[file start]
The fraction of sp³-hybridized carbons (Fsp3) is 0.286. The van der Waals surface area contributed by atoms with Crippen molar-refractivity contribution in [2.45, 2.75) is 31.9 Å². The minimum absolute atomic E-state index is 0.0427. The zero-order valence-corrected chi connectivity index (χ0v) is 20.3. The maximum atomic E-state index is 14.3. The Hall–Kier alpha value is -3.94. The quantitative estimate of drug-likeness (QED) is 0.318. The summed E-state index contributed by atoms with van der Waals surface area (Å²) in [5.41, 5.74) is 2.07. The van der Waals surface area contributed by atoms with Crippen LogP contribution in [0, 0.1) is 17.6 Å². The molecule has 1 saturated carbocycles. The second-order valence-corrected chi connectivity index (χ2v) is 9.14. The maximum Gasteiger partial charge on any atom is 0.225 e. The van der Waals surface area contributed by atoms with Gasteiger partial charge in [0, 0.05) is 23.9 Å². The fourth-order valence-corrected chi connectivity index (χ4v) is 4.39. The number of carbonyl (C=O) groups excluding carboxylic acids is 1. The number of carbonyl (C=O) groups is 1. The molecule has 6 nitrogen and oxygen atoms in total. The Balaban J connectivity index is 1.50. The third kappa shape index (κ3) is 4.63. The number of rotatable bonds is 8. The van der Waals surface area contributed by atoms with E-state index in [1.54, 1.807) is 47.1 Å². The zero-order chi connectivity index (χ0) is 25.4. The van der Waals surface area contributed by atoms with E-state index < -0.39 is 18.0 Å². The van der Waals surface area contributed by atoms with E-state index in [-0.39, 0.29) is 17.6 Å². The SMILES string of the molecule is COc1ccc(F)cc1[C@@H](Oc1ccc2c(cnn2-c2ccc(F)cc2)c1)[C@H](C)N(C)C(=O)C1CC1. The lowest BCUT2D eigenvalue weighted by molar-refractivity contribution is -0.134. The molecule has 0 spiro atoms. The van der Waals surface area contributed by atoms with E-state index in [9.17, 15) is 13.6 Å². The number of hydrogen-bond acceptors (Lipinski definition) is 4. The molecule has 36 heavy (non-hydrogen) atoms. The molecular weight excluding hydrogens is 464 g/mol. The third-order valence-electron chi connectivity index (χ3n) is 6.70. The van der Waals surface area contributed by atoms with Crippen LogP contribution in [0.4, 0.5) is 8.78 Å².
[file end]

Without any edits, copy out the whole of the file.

The fraction of sp³-hybridized carbons (Fsp3) is 0.286. The van der Waals surface area contributed by atoms with Crippen molar-refractivity contribution in [2.45, 2.75) is 31.9 Å². The minimum absolute atomic E-state index is 0.0427. The zero-order valence-corrected chi connectivity index (χ0v) is 20.3. The maximum atomic E-state index is 14.3. The Hall–Kier alpha value is -3.94. The quantitative estimate of drug-likeness (QED) is 0.318. The summed E-state index contributed by atoms with van der Waals surface area (Å²) in [5.41, 5.74) is 2.07. The van der Waals surface area contributed by atoms with Crippen LogP contribution in [0, 0.1) is 17.6 Å². The molecule has 1 saturated carbocycles. The second-order valence-corrected chi connectivity index (χ2v) is 9.14. The maximum Gasteiger partial charge on any atom is 0.225 e. The van der Waals surface area contributed by atoms with Gasteiger partial charge in [0, 0.05) is 23.9 Å². The fourth-order valence-corrected chi connectivity index (χ4v) is 4.39. The number of carbonyl (C=O) groups excluding carboxylic acids is 1. The number of carbonyl (C=O) groups is 1. The molecule has 6 nitrogen and oxygen atoms in total. The Balaban J connectivity index is 1.50. The third kappa shape index (κ3) is 4.63. The number of rotatable bonds is 8. The van der Waals surface area contributed by atoms with E-state index in [1.54, 1.807) is 47.1 Å². The zero-order chi connectivity index (χ0) is 25.4. The van der Waals surface area contributed by atoms with E-state index < -0.39 is 18.0 Å². The van der Waals surface area contributed by atoms with E-state index in [-0.39, 0.29) is 17.6 Å². The SMILES string of the molecule is COc1ccc(F)cc1[C@@H](Oc1ccc2c(cnn2-c2ccc(F)cc2)c1)[C@H](C)N(C)C(=O)C1CC1. The lowest BCUT2D eigenvalue weighted by molar-refractivity contribution is -0.134. The molecule has 0 spiro atoms. The van der Waals surface area contributed by atoms with E-state index in [9.17, 15) is 13.6 Å². The number of hydrogen-bond acceptors (Lipinski definition) is 4. The molecule has 36 heavy (non-hydrogen) atoms. The molecular weight excluding hydrogens is 464 g/mol. The third-order valence-electron chi connectivity index (χ3n) is 6.70. The van der Waals surface area contributed by atoms with Crippen LogP contribution in [0.4, 0.5) is 8.78 Å².